Articles | Volume 31, issue 5
ANGEO Communicates
24 May 2013
ANGEO Communicates |  | 24 May 2013

Role of convection in hydration of tropical UTLS: implication of AURA MLS long-term observations

S. Jain, A. R. Jain, and T. K. Mandal

Abstract. This paper addresses various characteristic features associated with the hydration of the tropical upper troposphere and lower stratosphere (UTLS) in association with the boreal monsoonal convective activity occurring over three different tropical regions viz. Asian region, American region and African region. Analysis of water vapor mixing ratio (WVMR) data obtained from AURA MLS (v3.3), ISCCP D1 cloud top pressure data and outgoing long-wave radiation data (OLR) from NOAA reanalysis has brought out two significant results. Firstly, high altitude clouds and high WVMR regions are mostly associated with the low OLR region. Convection over Asian region is very deep and spread over a large geographical area as compared to African or American region. Magnitude of WVMR in the pressure range of 261.0–146.8 hPa is observed to be higher over the Asian region, whereas, close to the tropopause level (~ 100 hPa) it is comparable or more over the American region as compared to Asian and African regions. Secondly, the vertical ascent rate of water vapour obtained from AURA MLS data suggest that convection associated transport might have dominated up to 146.8–121.2 hPa in addition to slow large scale diabatic transport, which appears to be prominent above the pressure range of 100–82.5 hPa. Within the pressure levels of 121.2 to 82.5 hPa, the influence of convective transport appears to be gradually decreasing. However, there are other possible processes like ice sublimation or cirrus jumping which could contribute to the hydration of the tropical lower stratosphere. Present analysis has, thus, brought out the significance of convection in water vapour transport and distribution in the tropical UTLS.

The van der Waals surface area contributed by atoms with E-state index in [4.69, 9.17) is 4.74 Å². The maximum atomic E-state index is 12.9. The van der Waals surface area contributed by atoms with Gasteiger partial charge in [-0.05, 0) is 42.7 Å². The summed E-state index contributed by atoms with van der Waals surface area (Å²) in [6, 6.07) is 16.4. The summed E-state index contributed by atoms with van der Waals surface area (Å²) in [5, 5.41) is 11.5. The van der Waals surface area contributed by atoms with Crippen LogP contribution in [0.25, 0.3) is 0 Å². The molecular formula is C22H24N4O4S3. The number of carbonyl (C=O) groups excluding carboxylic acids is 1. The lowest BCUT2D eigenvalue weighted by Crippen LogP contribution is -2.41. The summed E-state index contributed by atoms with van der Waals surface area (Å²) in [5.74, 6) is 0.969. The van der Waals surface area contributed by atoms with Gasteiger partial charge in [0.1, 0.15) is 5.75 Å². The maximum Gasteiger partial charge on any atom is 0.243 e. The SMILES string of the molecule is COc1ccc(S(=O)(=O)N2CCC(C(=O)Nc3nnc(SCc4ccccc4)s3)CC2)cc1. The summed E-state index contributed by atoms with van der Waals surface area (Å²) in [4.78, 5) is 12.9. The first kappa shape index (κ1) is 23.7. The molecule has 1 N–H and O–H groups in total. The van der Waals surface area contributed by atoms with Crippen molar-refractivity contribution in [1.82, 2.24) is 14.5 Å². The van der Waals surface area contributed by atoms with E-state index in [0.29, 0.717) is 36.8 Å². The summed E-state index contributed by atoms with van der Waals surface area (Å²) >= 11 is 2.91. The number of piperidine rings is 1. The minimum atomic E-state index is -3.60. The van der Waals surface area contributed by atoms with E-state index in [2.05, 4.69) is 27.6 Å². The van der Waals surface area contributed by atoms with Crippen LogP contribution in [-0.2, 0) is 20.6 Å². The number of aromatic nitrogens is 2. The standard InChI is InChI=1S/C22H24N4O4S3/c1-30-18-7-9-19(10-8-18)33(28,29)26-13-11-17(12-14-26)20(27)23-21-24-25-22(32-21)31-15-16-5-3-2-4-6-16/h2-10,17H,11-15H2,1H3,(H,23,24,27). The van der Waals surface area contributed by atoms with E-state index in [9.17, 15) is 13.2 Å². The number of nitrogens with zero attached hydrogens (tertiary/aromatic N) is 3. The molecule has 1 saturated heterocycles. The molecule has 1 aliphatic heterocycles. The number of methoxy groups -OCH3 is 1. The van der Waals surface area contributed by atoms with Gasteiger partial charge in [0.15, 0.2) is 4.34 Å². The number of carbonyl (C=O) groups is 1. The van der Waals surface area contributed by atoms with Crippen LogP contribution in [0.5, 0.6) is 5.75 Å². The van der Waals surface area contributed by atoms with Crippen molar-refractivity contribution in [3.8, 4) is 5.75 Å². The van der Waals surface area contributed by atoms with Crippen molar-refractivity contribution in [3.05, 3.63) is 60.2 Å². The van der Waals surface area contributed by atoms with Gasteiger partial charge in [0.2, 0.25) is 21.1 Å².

Another interesting feature which is observed is the anomalous increase in temperature during boreal winters (November–April) over all three convective regions. Such phenomenon is only observed within the pressure range of 100.0–261.0 hPa; however it is relatively weaker for levels > 177.8 hPa.